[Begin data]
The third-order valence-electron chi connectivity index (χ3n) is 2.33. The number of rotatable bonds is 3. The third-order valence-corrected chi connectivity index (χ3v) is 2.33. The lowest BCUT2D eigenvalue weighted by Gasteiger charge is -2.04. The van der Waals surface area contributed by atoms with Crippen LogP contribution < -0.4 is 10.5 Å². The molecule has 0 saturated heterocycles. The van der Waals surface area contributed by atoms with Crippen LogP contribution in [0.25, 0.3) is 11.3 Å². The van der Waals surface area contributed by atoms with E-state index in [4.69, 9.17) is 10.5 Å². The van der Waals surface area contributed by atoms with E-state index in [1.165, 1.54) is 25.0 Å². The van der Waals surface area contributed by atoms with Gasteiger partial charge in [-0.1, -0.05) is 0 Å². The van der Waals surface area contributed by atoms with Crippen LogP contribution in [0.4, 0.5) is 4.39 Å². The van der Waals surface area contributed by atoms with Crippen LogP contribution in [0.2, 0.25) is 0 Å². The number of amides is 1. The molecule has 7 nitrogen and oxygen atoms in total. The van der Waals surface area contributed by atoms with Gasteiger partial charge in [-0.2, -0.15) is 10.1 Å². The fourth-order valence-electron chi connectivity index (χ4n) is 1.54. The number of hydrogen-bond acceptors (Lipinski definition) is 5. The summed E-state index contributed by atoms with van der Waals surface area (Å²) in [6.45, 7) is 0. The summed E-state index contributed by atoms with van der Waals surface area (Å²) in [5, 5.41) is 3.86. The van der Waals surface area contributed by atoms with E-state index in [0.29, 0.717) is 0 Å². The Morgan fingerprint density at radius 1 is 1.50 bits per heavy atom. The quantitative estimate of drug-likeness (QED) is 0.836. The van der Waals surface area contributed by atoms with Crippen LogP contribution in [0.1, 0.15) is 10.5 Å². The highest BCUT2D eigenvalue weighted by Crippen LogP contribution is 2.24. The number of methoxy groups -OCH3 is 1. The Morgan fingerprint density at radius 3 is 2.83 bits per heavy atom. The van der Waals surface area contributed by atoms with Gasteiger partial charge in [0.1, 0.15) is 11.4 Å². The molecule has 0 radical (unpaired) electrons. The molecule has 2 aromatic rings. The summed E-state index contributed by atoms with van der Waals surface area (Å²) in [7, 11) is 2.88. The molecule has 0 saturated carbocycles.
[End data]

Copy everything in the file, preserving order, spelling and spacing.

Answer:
The third-order valence-electron chi connectivity index (χ3n) is 2.33. The number of rotatable bonds is 3. The third-order valence-corrected chi connectivity index (χ3v) is 2.33. The lowest BCUT2D eigenvalue weighted by Gasteiger charge is -2.04. The van der Waals surface area contributed by atoms with Crippen LogP contribution < -0.4 is 10.5 Å². The molecule has 0 saturated heterocycles. The van der Waals surface area contributed by atoms with Crippen LogP contribution in [0.25, 0.3) is 11.3 Å². The van der Waals surface area contributed by atoms with E-state index in [4.69, 9.17) is 10.5 Å². The van der Waals surface area contributed by atoms with E-state index in [1.165, 1.54) is 25.0 Å². The van der Waals surface area contributed by atoms with Gasteiger partial charge in [-0.1, -0.05) is 0 Å². The van der Waals surface area contributed by atoms with Crippen LogP contribution in [0.4, 0.5) is 4.39 Å². The van der Waals surface area contributed by atoms with Crippen LogP contribution in [0.2, 0.25) is 0 Å². The number of amides is 1. The molecule has 7 nitrogen and oxygen atoms in total. The van der Waals surface area contributed by atoms with Gasteiger partial charge in [-0.2, -0.15) is 10.1 Å². The fourth-order valence-electron chi connectivity index (χ4n) is 1.54. The number of hydrogen-bond acceptors (Lipinski definition) is 5. The summed E-state index contributed by atoms with van der Waals surface area (Å²) in [6.45, 7) is 0. The summed E-state index contributed by atoms with van der Waals surface area (Å²) in [5, 5.41) is 3.86. The van der Waals surface area contributed by atoms with E-state index in [0.29, 0.717) is 0 Å². The Morgan fingerprint density at radius 1 is 1.50 bits per heavy atom. The quantitative estimate of drug-likeness (QED) is 0.836. The van der Waals surface area contributed by atoms with Crippen LogP contribution in [0.1, 0.15) is 10.5 Å². The highest BCUT2D eigenvalue weighted by Crippen LogP contribution is 2.24. The number of methoxy groups -OCH3 is 1. The Morgan fingerprint density at radius 3 is 2.83 bits per heavy atom. The van der Waals surface area contributed by atoms with Gasteiger partial charge in [0.1, 0.15) is 11.4 Å². The molecule has 0 radical (unpaired) electrons. The molecule has 2 aromatic rings. The summed E-state index contributed by atoms with van der Waals surface area (Å²) in [7, 11) is 2.88. The molecule has 0 saturated carbocycles.